This is one sensitive issue that is never discussed with kids, hell, even adults have problems discussing about money. How much is too much, what are the needs and wants, should the child earn her own pocket money–all these things are better if discussed openly, and the views might be divergent depending from family to family. Firstly though the parents themselves need to be on the same page where finances are concerned, decide what you are going to talk about and how and who should say what and then approach the child. Otherwise if the child senses discordant notes in the discussion she can easily manipulate one parent against the other. We need to remind ourselves sometimes that our job as a parent is to nurture a responsible adult. Earning money and money management goes a long way in determining whether our child grows up to a productive, contributing and responsible member of  society or not, one who can take care of her life and of others if need be.


So finally  the taboo topic! Well we don’t want to talk about sex; in some homes, even among husband and wife we do not feel comfortable discussing sex, how can we discuss it with our child? But well, if not us, then who? If not now, then when? Adolescence is the natural age to be curious. Also quite a few teenagers are now dating and we as parents know how strong hormones are at this age–it can supersede all common sense. Also teenagers want to know, they want to explore, and more often than not they resort to internet for information or worse still depend on their peers for information who are equally clueless! Our schools do not talk about sex education and one chapter of ‘reproduction ‘ in biology textbook  finished hurriedly in class, causes more curiosity than answer any questions. It is imperative that we talk to our children about safe sex , about monogamous partners, about birth control etc. You might argue our parents never spoke to us about sex and we turned out fine, but don’t we want  better for our children ? Information is power so why not empower them if we can. If you are a parent like me who feels lost as to how to start the conversation, you can do what I did, enlist outside help–get a counselor, a doctor whoever is professionally qualified. It is sometimes a better approach to seek a professional’s help because then the child  might hopefully listen with lesser degree of embarrassment. As parents we are always lecturing anyways so the child might just sush us up on sensitive topics like this. Also I have noticed if I say something to my daughter there is 50-50 chance she will listen but when the same things are said by a qualified professional she pays heed 100 %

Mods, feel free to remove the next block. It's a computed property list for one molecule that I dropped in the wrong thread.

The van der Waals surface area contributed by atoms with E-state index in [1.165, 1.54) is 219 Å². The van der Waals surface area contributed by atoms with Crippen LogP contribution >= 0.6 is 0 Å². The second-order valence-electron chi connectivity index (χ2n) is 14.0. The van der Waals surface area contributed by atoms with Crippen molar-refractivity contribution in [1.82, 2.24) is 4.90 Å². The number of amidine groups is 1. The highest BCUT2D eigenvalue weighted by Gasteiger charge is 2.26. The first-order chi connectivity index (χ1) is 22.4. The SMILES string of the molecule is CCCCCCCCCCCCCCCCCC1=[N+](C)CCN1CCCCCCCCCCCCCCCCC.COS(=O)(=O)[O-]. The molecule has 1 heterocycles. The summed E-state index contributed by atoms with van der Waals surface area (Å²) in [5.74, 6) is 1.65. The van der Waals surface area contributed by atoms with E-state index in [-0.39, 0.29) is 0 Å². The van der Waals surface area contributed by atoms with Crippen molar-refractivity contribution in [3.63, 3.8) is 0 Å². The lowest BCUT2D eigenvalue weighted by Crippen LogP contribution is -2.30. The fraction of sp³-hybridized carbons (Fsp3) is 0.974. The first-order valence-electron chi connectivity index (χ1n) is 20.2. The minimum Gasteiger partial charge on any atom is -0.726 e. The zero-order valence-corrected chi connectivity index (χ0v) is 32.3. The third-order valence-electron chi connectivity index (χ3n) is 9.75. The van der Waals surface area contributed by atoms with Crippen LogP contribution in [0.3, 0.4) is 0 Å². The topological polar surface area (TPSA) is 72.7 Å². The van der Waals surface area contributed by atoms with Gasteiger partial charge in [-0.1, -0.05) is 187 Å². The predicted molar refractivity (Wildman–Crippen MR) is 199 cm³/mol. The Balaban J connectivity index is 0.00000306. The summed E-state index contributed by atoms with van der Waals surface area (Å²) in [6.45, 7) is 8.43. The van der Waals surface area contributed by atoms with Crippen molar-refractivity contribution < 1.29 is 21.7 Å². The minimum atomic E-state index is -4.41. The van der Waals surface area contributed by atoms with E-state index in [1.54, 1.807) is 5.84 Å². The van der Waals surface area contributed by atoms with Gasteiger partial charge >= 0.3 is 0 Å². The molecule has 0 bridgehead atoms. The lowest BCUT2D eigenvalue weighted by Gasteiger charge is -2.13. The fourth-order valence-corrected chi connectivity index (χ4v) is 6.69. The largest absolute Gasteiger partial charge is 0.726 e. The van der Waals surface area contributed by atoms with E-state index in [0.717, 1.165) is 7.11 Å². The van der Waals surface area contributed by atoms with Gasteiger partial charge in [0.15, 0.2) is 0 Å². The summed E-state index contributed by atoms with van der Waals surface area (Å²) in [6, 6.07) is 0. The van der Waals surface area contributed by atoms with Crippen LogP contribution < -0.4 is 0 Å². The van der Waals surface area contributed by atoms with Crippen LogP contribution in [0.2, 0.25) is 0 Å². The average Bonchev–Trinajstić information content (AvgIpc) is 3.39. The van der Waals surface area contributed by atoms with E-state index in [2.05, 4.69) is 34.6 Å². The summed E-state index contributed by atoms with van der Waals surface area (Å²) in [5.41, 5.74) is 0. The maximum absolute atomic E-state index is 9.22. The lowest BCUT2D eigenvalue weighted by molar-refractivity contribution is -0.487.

In conclusion  please do remember that children are very smart, maybe smarter than us in some ways. Do not try to underestimate  their intelligence, they understand us more than we know, after all they have grown up watching us and therefore will imbibe a lot of our qualities and behaviours–both good and bad. So if you don’t like something  that your young one is doing or not doing  it’s time to take a good hard look in the mirror!

Happy Parenting with BuddingStar …!


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About Rajeshwari Chattoraj

I am a mother of a college going young girl . I love reading, travelling and exploring new places. I suppose all my years as an educator working with teenagers and young adults, I have been fortunate to have gotten an insight into the workings of a child’s mind. I would like to believe that I can also empathise with a teenager more so because I am still one at heart.